The team and I celebrated with a cake containing our team mission ‘patch’ (designed by Ollie) and we’re finishing up with matching stickers to mark the achievement. Yes, it’s a llama. There’s no meaning behind the llama. We just like llamas.
It doesn’t end there, though, this is just the beginning. We’ll move into a beta phase, where we’ll build on the work we’ve done so far and continue to test what we build with a range of users, before launching a fully end-to-end service into a private beta with selected users.
Then, when we’re ready, we’ll book in a beta service assessment to verify the service is fit to launch as a public beta for everyone to use. Meeting the service standard at beta assessment will mean our service is ready to be launched on GOV.UK and anyone who needs it can use it. All of our effort identifying user needs, testing prototypes, changing features, working with industry and across government to identify and meet diverse needs of users will result in a service that is easy to use for all.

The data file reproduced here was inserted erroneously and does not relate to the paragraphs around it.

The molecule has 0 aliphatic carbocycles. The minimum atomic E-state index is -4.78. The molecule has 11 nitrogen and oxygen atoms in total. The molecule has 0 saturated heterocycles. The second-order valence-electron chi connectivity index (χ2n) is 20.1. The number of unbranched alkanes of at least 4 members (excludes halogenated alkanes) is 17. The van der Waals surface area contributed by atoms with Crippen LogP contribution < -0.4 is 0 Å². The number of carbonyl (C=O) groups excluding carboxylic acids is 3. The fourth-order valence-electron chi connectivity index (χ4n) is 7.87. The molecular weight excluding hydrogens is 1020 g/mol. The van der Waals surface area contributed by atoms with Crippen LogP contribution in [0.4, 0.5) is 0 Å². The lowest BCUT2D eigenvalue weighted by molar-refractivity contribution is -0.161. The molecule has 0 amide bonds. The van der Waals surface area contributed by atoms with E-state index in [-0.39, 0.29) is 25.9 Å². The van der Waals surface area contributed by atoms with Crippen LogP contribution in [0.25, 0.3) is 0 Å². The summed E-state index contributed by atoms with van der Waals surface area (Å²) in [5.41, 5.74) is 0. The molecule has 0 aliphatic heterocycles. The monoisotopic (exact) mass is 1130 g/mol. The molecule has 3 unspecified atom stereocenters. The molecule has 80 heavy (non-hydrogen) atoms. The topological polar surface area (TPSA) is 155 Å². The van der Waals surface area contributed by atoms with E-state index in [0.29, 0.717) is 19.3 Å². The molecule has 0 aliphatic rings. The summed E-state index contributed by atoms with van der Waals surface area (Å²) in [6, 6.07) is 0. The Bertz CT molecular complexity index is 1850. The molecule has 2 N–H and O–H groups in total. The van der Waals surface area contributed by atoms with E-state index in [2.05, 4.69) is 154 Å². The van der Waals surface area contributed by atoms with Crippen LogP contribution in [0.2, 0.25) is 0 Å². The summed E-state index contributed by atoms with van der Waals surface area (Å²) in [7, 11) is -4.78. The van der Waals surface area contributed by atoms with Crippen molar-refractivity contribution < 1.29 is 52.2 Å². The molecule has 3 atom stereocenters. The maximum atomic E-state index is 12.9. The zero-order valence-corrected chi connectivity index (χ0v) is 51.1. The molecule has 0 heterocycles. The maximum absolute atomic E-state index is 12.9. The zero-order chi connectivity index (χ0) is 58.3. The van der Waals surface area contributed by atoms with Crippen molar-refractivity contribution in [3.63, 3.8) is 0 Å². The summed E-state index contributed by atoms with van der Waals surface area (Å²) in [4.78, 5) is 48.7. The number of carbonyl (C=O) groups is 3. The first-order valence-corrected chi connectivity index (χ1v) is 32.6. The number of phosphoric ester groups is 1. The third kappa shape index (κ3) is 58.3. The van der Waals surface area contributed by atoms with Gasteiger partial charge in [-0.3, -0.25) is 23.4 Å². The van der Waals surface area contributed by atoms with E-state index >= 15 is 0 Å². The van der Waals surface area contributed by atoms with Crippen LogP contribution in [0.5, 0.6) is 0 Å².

The service will be very simple to start with, just allowing users to pay their penalties using a credit/debit card online. But we have plans to introduce other payment methods and integration into our other services, making it even easier for companies to maintain their company record.